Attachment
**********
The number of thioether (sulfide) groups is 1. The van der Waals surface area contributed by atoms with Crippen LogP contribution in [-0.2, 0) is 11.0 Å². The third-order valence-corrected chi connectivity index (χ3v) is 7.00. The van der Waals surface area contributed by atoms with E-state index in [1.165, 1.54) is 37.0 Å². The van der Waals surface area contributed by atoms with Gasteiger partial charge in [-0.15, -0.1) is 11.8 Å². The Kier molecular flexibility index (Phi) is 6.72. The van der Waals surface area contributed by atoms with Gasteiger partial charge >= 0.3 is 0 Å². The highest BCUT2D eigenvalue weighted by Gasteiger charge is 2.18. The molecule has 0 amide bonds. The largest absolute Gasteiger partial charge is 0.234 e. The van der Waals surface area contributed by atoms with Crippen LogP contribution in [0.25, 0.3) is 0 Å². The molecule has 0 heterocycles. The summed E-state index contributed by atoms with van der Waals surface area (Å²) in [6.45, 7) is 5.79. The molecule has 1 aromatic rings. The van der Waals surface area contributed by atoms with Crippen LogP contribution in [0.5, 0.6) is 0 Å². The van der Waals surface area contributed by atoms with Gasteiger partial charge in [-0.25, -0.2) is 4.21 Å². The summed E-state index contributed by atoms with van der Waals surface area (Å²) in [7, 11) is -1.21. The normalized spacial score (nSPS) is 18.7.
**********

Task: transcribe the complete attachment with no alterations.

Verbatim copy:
The number of thioether (sulfide) groups is 1. The van der Waals surface area contributed by atoms with Crippen LogP contribution in [-0.2, 0) is 11.0 Å². The third-order valence-corrected chi connectivity index (χ3v) is 7.00. The van der Waals surface area contributed by atoms with E-state index in [1.165, 1.54) is 37.0 Å². The van der Waals surface area contributed by atoms with Gasteiger partial charge in [-0.15, -0.1) is 11.8 Å². The Kier molecular flexibility index (Phi) is 6.72. The van der Waals surface area contributed by atoms with Gasteiger partial charge >= 0.3 is 0 Å². The highest BCUT2D eigenvalue weighted by Gasteiger charge is 2.18. The molecule has 0 amide bonds. The largest absolute Gasteiger partial charge is 0.234 e. The van der Waals surface area contributed by atoms with Crippen LogP contribution in [0.25, 0.3) is 0 Å². The molecule has 0 heterocycles. The summed E-state index contributed by atoms with van der Waals surface area (Å²) in [6.45, 7) is 5.79. The molecule has 1 aromatic rings. The van der Waals surface area contributed by atoms with Crippen LogP contribution in [0.5, 0.6) is 0 Å². The van der Waals surface area contributed by atoms with Gasteiger partial charge in [-0.25, -0.2) is 4.21 Å². The summed E-state index contributed by atoms with van der Waals surface area (Å²) in [7, 11) is -1.21. The normalized spacial score (nSPS) is 18.7.